Early online date2 Nov 2018
DOIs
Publication statusPrint publication - 30 Mar 2019

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barley
malting
malt
malting barley
market value
grain products
cultivars

Keywords

  • Grain dimensions
  • Grain quality
  • Hordeum vulgare
  • Malting barley

Cite this

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title = "Specific weight of barley grains is determined by traits affecting packing efficiency and by grain density",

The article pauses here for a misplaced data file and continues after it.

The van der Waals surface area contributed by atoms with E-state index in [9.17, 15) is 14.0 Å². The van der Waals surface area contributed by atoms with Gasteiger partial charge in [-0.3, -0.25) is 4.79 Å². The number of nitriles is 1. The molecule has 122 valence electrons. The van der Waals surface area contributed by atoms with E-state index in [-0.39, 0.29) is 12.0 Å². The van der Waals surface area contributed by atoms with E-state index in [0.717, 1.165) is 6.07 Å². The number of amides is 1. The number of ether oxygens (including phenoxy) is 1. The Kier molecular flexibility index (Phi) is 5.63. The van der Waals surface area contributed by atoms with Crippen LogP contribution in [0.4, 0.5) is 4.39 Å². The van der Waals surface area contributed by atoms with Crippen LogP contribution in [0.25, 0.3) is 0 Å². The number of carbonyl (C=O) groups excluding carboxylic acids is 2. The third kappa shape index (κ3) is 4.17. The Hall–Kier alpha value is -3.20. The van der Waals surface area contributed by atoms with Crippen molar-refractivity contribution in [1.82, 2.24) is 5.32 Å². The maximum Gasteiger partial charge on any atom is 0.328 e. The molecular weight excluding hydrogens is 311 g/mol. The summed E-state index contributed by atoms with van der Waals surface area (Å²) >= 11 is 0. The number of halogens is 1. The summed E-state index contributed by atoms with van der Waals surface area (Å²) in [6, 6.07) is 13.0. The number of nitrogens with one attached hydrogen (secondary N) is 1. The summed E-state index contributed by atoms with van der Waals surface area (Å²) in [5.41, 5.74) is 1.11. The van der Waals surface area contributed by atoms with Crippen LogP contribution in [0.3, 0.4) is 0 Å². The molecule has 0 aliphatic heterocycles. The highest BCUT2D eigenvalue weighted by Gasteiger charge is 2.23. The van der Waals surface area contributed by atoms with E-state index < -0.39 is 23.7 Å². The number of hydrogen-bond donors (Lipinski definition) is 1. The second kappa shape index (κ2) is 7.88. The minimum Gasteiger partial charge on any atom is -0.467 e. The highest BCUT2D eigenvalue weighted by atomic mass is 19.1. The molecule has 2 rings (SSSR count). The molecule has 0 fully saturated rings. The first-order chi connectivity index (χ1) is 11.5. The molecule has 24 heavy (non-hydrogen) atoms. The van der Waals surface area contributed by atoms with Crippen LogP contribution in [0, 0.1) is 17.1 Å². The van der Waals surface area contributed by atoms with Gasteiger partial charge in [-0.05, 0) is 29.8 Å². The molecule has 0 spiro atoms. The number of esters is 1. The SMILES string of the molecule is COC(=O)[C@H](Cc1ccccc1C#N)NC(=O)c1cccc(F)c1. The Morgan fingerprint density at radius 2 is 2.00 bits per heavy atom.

abstract = "Background Specific weight influences the market value of barley grain, and in malting barley a high specific weight is thought to result in an increased malt output. However, links between specific weight and malt output have not yet been established. We hypothesised that packing efficiency and grain density will each contribute to specific weight. These traits would have implications for the malting process, highlighting the need for understanding what grain traits contribute to specific weight, before we can predict its effect on malting performance and efficiency. Results We report that specific weight is a product of grain density and packing efficiency, in our study proportionally contributing 48.5{\%} and 36.5{\%} to variation in specific weight, respectively. We report that packing efficiency is determined by grain dimensions, and is negatively correlated with the sum of grain length and depth. Therefore shorter, thinner grains can result in an increased specific weight, which is likely to be detrimental for malting performance. We also demonstrate that among cultivars which have grains with contrasting size traits, the same specific weight can be achieved through differing grain densities. Conclusions Our results demonstrate that both grain dimensions and grain density must be considered jointly to optimise specific weight, and that the relationship between specific weight and malting performance and efficiency needs to be carefully considered with respect to how a high specific weight is achieved.",